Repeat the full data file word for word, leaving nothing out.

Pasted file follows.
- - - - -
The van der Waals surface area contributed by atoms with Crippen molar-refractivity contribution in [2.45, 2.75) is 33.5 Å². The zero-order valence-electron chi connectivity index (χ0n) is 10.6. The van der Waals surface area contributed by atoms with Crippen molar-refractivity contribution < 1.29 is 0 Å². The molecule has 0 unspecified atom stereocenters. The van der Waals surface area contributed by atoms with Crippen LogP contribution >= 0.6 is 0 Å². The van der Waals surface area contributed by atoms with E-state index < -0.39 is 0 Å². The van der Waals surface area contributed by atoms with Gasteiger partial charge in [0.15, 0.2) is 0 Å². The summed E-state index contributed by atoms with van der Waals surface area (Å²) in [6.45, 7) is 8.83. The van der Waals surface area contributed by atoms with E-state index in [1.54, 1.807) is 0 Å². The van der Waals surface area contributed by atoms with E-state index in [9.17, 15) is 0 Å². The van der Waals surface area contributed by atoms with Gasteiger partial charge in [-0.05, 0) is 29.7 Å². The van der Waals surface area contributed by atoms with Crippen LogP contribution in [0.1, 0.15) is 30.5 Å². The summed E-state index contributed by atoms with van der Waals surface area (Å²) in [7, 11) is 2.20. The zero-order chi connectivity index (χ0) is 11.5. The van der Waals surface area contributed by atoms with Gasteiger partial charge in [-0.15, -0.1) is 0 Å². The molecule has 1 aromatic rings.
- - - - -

The van der Waals surface area contributed by atoms with Crippen molar-refractivity contribution in [2.45, 2.75) is 33.5 Å². The zero-order valence-electron chi connectivity index (χ0n) is 10.6. The van der Waals surface area contributed by atoms with Crippen molar-refractivity contribution < 1.29 is 0 Å². The molecule has 0 unspecified atom stereocenters. The van der Waals surface area contributed by atoms with Crippen LogP contribution >= 0.6 is 0 Å². The van der Waals surface area contributed by atoms with E-state index < -0.39 is 0 Å². The van der Waals surface area contributed by atoms with Gasteiger partial charge in [0.15, 0.2) is 0 Å². The summed E-state index contributed by atoms with van der Waals surface area (Å²) in [6.45, 7) is 8.83. The van der Waals surface area contributed by atoms with E-state index in [1.54, 1.807) is 0 Å². The van der Waals surface area contributed by atoms with E-state index in [9.17, 15) is 0 Å². The van der Waals surface area contributed by atoms with Gasteiger partial charge in [-0.05, 0) is 29.7 Å². The van der Waals surface area contributed by atoms with Crippen LogP contribution in [0.1, 0.15) is 30.5 Å². The summed E-state index contributed by atoms with van der Waals surface area (Å²) in [7, 11) is 2.20. The zero-order chi connectivity index (χ0) is 11.5. The van der Waals surface area contributed by atoms with Gasteiger partial charge in [-0.15, -0.1) is 0 Å². The molecule has 1 aromatic rings.